To quote Frank Carson, ‘It’s a cracker’ – the only phrase applicable to the finest fiddle-flute album to emerge from Ireland since Molloy, Peoples, Brady. Just as Paul Brady’s guitar seemed to drive Matt and Tommy onwards towards musical nirvana, the sheer dexterity of Belfast’s Paul McSherry (whether picking, plucking or strumming) provides not only an ever-tasteful backdrop to the musical intertwining of the two Brendans, but a marvellous lesson for any aspiring accompanists.
Brendan the fiddler hails from Glenavy in Co. Antrim (once home to the singer Robert Cinnamond) while Brendan the fluter is a native of Bellaghy in the south of Co. Derry (a town whose environs feature strongly in the work of its most famous son, Seamus Heaney). Together they form a fabulous musical conjugation, whose combined pure sound – best heard on the set of jigs kick-started by Tatter Jack Walsh – is guaranteed to send shivers up your spine, and, contrarily, suggest the warmth of an inglenook.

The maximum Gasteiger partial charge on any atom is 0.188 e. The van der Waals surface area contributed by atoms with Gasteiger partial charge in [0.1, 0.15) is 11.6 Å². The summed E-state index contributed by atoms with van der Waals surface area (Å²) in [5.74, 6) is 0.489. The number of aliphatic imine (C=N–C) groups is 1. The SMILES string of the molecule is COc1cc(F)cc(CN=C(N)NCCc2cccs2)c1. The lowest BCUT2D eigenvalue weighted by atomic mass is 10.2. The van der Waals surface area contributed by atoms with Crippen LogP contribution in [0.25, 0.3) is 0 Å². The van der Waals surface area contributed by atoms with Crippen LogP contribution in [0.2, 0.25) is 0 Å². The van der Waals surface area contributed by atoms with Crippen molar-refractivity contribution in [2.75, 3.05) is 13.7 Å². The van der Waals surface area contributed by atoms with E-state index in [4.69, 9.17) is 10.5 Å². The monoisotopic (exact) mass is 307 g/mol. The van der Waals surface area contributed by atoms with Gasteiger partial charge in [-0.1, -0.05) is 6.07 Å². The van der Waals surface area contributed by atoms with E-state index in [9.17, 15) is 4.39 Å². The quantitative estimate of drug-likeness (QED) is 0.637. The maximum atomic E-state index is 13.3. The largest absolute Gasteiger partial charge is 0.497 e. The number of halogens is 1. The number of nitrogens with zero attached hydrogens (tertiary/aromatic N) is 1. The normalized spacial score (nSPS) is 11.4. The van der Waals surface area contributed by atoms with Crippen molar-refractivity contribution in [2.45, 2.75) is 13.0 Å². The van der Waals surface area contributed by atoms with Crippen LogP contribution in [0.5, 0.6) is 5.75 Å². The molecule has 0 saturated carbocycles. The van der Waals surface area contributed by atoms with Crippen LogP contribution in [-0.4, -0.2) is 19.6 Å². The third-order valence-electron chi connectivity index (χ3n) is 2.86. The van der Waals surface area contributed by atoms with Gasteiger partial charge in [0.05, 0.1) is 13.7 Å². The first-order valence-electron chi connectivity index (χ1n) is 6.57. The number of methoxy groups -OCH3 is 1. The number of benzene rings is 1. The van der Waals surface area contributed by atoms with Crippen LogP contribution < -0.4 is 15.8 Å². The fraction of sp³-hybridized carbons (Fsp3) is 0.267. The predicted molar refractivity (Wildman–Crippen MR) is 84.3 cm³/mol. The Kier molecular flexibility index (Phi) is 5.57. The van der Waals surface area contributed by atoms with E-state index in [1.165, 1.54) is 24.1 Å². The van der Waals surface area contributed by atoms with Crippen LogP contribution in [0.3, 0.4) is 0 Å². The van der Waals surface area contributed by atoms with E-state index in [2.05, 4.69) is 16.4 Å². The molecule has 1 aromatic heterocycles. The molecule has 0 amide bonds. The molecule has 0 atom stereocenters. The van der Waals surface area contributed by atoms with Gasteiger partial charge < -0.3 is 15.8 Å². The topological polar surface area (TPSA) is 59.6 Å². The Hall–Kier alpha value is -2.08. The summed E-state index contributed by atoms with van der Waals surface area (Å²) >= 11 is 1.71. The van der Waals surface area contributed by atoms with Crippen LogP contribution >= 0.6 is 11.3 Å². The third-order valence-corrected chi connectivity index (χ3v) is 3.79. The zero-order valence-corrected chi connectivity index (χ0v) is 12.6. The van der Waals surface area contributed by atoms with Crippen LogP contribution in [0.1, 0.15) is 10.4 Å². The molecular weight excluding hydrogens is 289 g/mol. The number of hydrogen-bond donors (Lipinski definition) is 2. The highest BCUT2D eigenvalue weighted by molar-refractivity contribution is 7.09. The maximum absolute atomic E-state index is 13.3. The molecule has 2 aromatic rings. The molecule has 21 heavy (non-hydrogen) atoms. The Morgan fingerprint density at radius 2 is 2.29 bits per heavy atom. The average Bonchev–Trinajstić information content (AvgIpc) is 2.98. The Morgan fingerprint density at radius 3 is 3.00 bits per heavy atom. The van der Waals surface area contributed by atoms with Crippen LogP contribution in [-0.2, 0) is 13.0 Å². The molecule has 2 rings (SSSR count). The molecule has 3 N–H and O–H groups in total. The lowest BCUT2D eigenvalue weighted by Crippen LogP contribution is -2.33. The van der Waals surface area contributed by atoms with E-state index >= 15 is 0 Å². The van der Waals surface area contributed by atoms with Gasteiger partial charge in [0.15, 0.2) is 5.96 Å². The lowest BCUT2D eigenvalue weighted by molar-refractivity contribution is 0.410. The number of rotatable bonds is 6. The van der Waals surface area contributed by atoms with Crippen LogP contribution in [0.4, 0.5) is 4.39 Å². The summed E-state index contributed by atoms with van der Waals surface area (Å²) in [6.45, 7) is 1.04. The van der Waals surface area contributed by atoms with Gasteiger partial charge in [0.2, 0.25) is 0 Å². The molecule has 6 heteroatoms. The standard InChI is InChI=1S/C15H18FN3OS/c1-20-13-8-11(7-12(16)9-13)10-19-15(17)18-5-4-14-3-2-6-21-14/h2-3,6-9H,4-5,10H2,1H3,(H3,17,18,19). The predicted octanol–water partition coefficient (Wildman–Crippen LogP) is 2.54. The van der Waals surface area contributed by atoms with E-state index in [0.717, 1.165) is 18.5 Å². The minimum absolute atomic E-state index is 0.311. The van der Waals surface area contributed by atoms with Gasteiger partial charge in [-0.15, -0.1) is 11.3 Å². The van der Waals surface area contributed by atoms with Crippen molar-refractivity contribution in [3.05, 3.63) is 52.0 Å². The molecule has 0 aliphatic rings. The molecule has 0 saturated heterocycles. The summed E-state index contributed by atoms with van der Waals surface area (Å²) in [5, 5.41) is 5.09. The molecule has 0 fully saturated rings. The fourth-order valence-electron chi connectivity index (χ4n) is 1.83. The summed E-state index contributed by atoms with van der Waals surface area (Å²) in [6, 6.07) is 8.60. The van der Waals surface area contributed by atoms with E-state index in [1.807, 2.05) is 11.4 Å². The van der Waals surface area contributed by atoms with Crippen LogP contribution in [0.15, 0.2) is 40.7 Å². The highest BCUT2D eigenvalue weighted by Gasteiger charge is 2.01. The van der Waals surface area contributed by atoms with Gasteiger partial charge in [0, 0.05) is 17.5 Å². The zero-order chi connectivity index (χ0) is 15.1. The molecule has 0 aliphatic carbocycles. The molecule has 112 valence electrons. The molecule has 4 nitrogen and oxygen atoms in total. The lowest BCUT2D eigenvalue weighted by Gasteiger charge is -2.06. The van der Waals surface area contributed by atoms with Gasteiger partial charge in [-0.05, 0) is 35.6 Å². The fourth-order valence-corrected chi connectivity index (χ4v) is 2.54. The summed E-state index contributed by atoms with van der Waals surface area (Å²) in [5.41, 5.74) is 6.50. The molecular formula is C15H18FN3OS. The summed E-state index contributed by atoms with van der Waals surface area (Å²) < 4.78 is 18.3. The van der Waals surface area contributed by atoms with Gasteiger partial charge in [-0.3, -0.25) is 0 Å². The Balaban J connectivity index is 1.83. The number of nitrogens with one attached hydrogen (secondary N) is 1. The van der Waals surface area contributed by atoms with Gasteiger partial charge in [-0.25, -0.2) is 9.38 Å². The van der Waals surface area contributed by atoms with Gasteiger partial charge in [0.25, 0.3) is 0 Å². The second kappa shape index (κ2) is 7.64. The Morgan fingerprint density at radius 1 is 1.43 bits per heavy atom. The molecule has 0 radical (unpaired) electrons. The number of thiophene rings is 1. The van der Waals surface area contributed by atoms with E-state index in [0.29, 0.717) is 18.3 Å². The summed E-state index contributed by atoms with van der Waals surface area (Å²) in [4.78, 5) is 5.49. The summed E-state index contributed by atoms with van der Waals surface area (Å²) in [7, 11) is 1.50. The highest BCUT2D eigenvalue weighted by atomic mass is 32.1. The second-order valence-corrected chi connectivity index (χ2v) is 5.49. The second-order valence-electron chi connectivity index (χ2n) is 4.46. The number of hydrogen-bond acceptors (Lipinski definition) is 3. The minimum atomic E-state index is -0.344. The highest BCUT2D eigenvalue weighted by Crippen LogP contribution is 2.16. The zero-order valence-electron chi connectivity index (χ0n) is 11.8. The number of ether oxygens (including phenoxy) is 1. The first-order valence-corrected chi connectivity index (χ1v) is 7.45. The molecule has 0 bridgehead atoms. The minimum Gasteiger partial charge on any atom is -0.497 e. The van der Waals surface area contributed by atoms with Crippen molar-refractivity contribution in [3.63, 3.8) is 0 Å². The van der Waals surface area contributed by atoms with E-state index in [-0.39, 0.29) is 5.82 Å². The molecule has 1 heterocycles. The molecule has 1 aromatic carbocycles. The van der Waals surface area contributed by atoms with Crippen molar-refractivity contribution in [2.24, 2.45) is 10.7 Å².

There’s much fun to be heard here too. It’s impossible to listen to High Road to Linton/The Humours of Newcastle without wanting to laugh at your enemies while also realising that twirling your partner around the kitchen might still be a possibility (if not, whistle the tunes while you take the dog for a walk).
Finally, the sheer lyricism of Mug of Brown Ale/Scatter the Mud/Cúl Aod Jig reveals musicians in such perfect congruence that it’s a huge disappointment to discover that the CD lacks a further 30 minutes or more of hidden tracks.
This is an album so damned good that its essence should be bottled and force-fed to all Irish infants.
Reviewed by Geoff Wallis for fRoots magazine – www.frootsmag.com.
The album is distributed by Copperplate – www.copperplatedistribution.com.